Amazon Outage Casts Shadow Over Cloud Perception
Amazon recently suffered some problems with some of its servers, which left some sites with large hiccups in their services. Amazon’s Elastic Compute Cloud (EC2) service had some issues, primarily in Virginia. Among the sites affected were Foursquare, Quora, Reddit, and Hootsuite.
Amazon has said that .07% of the data not able to be fully recovered, according to several reports. “We have completed our remaining recovery efforts and though we’ve recovered nearly all of the stuck volumes, we’ve determined that a small number of volumes (0.07% of the volumes in our US-East Region) will not be fully recoverable,” Amazon is quoted as saying.
The company has been letting the companies affected know. It’s unclear what all companies are actually affected.
The whole incident hasn’t been good for the perception of cloud computing in general. After all, if something like this could happen, what’s to stop all kinds of similar incidents from happening in the past. Reliance on others for important data is a liability.
Look at Twitter’s inability to stay operational for all users at all times. What if Twitter was hosting a great deal of your company’s information. Business have come to rely on Twitter for various purposes, yet the site is often plagued with downtime. It’s just another example of reliance on third-parties for business-critical functions.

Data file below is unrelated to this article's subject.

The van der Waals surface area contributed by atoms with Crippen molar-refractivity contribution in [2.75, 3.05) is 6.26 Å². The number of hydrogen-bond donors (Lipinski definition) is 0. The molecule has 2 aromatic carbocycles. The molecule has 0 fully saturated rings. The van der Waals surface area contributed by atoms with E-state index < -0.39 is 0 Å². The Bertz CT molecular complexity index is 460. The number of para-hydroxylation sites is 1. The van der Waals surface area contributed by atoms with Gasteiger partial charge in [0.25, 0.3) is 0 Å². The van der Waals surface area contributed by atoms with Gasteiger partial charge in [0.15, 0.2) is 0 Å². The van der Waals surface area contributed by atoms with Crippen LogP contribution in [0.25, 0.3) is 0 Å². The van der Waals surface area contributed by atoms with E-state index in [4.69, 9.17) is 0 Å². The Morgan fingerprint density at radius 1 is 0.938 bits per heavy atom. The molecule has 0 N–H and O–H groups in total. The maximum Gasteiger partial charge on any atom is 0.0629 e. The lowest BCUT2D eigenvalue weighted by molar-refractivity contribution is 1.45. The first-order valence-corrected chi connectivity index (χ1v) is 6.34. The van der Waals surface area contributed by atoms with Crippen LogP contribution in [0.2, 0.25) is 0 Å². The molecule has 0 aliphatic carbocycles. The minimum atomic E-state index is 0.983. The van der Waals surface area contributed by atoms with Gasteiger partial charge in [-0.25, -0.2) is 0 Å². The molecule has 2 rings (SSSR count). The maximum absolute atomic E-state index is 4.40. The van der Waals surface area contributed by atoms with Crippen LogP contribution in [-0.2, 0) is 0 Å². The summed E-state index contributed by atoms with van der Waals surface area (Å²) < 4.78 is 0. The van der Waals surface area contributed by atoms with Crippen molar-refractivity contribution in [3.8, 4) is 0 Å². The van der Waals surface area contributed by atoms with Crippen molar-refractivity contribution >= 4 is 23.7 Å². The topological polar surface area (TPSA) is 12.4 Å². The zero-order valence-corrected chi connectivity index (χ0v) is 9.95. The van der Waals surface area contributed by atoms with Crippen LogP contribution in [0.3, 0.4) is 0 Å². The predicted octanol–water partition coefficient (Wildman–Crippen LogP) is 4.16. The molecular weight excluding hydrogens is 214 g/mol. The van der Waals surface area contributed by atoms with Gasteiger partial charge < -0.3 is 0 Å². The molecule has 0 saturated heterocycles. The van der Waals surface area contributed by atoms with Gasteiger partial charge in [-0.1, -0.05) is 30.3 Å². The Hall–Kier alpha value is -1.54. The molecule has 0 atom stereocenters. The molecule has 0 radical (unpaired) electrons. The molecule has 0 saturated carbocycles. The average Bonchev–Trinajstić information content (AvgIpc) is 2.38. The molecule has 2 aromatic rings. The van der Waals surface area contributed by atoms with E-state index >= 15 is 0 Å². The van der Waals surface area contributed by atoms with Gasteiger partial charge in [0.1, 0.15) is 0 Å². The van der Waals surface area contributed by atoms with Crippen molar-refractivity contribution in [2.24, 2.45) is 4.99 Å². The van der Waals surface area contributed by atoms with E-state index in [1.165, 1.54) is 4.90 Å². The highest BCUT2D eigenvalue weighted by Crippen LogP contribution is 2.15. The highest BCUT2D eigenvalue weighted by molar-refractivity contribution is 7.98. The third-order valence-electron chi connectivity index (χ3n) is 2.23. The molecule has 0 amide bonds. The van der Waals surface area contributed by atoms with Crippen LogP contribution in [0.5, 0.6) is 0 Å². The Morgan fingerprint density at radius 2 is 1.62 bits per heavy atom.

The whole Playstation Network debacle hasn’t done anything to help the perception of cloud computing either.
Amazon recently launched its cloud storage service for consumers. Amazon will have a lot more information on its servers than just businesses, as people store their music collections and other files.
As far as business, it might be wise to have a backup plan in case you can’t rely 100% on a third party. InformationWeek has an interesting piece about the need for failover planning.
Bizo, a company that depended on Amazon, “resorted to a practice that many observers were left wondering why Amazon itself hadn’t adopted,” writes InformationWeek’s Charles Babcock. “- the ability of a system in one data center to be shifted to another in a separate, geographic location.
Everything on Amazon’s status dashboard is currently listed as “operating normally”.